ii.  By virtue of the bulk and mass of the rear extension, its siting directly adjacent to both side boundaries and the presence of existing high walls and buildings in the vicinity, the development would result in an unacceptable degree of enclosure to the rear garden and windows of the adjacent properties at Nos. 2 and 4 Saxon Street. In doing so, the development would harm the amenities of the occupiers of those adjacent properties contrary to policies 55, 56 and 58 of the Cambridge Local Plan 2018.

The Committee supported this reason for refusal by 4 votes to 0 with 1 abstention.

iii.  The proposed extension, together with previous additions to the property, would result in insufficient retained garden space for the property. Consequently, the development would give rise to a poor level of amenity for its occupiers, contrary to policies 55, 56 and 58 of the Cambridge Local Plan 2018.

The Committee supported this reason for refusal by 3 votes to 1 with 1 abstention.

 

The Committee:

 

Resolved (by 3 votes to 1 with 1 abstention) to refuse the application contrary to the Officer recommendation for the following reasons:

  i.  Insufficient information has been submitted by the applicant to demonstrate that the development would not result in an unacceptable loss of light to the rear windows and gardens of the adjacent properties at Nos. 2 and 4 Saxon Street. Consequently, the development would be contrary to policies 55, 56 and 58 of the Cambridge Local Plan 2018.

  ii.  By virtue of the bulk and mass of the rear extension, its siting directly adjacent to both side boundaries and the presence of existing high walls and buildings in the vicinity, the development would result in an unacceptable degree of enclosure to the rear garden and windows of the adjacent properties at Nos. 2 and 4 Saxon Street. In doing so, the development would harm the amenities of the occupiers of those adjacent properties contrary to policies 55, 56 and 58 of the Cambridge Local Plan 2018.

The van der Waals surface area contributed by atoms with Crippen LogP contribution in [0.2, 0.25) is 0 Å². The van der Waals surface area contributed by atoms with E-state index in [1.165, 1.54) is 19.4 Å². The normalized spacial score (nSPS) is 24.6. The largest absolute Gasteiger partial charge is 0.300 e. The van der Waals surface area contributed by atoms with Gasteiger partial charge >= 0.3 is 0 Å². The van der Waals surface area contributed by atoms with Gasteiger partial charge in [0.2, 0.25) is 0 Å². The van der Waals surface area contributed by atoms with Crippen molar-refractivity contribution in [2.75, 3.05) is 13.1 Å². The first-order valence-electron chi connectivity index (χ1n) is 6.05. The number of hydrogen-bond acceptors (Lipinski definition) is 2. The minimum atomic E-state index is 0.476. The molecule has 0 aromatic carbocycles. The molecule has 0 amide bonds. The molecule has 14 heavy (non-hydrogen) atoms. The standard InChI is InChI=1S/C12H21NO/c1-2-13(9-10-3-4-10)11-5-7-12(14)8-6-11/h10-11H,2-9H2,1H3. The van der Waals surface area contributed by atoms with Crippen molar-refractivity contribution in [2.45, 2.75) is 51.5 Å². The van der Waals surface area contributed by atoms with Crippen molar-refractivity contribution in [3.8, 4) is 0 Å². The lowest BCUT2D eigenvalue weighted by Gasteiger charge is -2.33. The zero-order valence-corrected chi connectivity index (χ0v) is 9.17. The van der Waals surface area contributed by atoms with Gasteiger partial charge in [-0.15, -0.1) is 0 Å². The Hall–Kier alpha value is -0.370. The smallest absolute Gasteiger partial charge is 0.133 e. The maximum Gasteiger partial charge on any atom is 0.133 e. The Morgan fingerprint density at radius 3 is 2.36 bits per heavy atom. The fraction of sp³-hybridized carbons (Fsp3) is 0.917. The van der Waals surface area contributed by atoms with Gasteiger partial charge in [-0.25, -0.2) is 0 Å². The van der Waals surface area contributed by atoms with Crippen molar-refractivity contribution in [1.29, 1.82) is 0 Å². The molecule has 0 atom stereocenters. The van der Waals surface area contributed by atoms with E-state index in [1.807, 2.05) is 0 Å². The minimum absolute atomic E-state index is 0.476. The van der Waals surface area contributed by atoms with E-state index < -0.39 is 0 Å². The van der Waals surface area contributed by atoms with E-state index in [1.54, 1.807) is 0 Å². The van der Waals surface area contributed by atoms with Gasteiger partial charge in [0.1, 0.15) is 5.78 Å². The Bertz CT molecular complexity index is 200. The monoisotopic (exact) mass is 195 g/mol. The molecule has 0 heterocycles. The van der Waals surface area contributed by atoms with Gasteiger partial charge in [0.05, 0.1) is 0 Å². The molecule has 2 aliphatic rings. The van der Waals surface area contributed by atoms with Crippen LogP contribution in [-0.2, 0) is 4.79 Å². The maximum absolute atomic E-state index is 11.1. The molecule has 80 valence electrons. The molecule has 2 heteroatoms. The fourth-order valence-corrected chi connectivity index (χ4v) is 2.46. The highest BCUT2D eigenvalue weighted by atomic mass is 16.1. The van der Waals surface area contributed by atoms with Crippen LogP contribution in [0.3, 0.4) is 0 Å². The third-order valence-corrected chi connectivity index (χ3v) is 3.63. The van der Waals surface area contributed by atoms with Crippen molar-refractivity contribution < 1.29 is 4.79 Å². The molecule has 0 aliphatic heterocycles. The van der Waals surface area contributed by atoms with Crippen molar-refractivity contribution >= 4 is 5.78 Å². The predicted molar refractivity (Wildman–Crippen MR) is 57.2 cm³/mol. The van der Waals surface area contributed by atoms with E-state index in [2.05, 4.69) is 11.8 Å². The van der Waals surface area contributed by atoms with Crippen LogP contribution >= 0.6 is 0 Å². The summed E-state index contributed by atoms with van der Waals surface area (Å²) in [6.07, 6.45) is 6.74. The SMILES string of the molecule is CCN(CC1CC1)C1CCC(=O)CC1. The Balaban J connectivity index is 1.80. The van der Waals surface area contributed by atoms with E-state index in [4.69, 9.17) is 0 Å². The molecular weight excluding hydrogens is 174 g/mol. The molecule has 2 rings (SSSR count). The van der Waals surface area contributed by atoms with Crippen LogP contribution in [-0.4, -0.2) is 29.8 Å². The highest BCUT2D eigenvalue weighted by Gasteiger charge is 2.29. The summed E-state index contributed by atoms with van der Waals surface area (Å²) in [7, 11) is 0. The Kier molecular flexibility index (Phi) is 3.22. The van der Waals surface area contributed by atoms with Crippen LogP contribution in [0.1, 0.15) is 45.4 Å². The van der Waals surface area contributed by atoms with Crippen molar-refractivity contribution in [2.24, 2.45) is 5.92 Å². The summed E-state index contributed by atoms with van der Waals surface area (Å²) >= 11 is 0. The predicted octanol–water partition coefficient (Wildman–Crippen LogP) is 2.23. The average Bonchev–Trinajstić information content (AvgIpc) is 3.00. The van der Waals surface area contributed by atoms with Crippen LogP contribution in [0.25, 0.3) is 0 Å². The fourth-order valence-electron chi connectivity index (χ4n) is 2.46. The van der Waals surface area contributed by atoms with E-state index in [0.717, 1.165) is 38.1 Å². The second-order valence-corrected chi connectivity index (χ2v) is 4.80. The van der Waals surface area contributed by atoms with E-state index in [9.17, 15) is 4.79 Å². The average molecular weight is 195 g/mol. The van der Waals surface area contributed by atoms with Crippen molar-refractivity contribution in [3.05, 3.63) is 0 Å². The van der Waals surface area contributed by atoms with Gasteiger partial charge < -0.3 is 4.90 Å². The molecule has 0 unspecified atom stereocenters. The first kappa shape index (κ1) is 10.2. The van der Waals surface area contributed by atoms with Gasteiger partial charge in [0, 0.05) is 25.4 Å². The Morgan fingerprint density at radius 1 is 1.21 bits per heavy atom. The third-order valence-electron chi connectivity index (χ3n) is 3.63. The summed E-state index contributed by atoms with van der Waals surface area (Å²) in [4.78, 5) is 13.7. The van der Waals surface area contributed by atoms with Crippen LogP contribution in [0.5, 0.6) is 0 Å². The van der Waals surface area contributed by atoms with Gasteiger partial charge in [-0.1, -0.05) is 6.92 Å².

iii.  The proposed extension, together with previous additions to the property, would result in insufficient retained garden space for the property. Consequently, the development would give rise to a poor level of amenity for its occupiers, contrary to policies 55, 56 and 58 of the Cambridge Local Plan 2018.

The Committee voted to continue the meeting beyond 6pm.

19/96/Plan

19/1317/FUL - 95B Glebe Road pdf icon PDF 94 KB

Minutes:

Councillor Sargeant left the meeting prior to the consideration of this agenda item.

 

The Committee received an application for full planning permission.

 

The application sought approval for a single storey front extension and a partial first floor side extension.

 

The Planning Officer referred to amendments contained in the Amendment Sheet and also confirmed that Glebe Road was not within the Conservation Area.

 

The Committee received a representation in objection to the application from a local resident of Baldwin Road: